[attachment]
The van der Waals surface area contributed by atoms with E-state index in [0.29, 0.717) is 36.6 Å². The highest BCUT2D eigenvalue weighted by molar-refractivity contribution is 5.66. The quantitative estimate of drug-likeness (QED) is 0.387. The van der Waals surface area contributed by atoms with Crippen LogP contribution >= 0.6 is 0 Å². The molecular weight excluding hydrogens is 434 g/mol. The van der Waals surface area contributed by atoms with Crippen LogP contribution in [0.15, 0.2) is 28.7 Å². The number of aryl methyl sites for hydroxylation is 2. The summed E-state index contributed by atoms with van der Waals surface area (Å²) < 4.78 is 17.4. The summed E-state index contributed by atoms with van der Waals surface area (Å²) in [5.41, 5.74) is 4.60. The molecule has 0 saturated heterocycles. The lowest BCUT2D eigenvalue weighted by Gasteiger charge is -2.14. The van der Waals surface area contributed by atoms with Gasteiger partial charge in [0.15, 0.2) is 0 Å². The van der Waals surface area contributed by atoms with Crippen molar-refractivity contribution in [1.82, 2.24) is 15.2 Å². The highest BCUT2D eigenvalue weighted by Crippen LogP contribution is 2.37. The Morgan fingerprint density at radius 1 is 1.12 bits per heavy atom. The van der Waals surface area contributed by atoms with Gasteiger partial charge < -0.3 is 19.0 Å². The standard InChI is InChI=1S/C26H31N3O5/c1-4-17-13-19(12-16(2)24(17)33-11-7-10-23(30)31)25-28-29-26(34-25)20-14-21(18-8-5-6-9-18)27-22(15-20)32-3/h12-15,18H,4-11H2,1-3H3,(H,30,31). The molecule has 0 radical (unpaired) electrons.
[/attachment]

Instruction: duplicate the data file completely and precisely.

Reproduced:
The van der Waals surface area contributed by atoms with E-state index in [0.29, 0.717) is 36.6 Å². The highest BCUT2D eigenvalue weighted by molar-refractivity contribution is 5.66. The quantitative estimate of drug-likeness (QED) is 0.387. The van der Waals surface area contributed by atoms with Crippen LogP contribution >= 0.6 is 0 Å². The molecular weight excluding hydrogens is 434 g/mol. The van der Waals surface area contributed by atoms with Crippen LogP contribution in [0.15, 0.2) is 28.7 Å². The number of aryl methyl sites for hydroxylation is 2. The summed E-state index contributed by atoms with van der Waals surface area (Å²) < 4.78 is 17.4. The summed E-state index contributed by atoms with van der Waals surface area (Å²) in [5.41, 5.74) is 4.60. The molecule has 0 saturated heterocycles. The lowest BCUT2D eigenvalue weighted by Gasteiger charge is -2.14. The van der Waals surface area contributed by atoms with Gasteiger partial charge in [0.15, 0.2) is 0 Å². The van der Waals surface area contributed by atoms with Crippen molar-refractivity contribution in [1.82, 2.24) is 15.2 Å². The highest BCUT2D eigenvalue weighted by Crippen LogP contribution is 2.37. The Morgan fingerprint density at radius 1 is 1.12 bits per heavy atom. The van der Waals surface area contributed by atoms with Gasteiger partial charge < -0.3 is 19.0 Å². The standard InChI is InChI=1S/C26H31N3O5/c1-4-17-13-19(12-16(2)24(17)33-11-7-10-23(30)31)25-28-29-26(34-25)20-14-21(18-8-5-6-9-18)27-22(15-20)32-3/h12-15,18H,4-11H2,1-3H3,(H,30,31). The molecule has 0 radical (unpaired) electrons.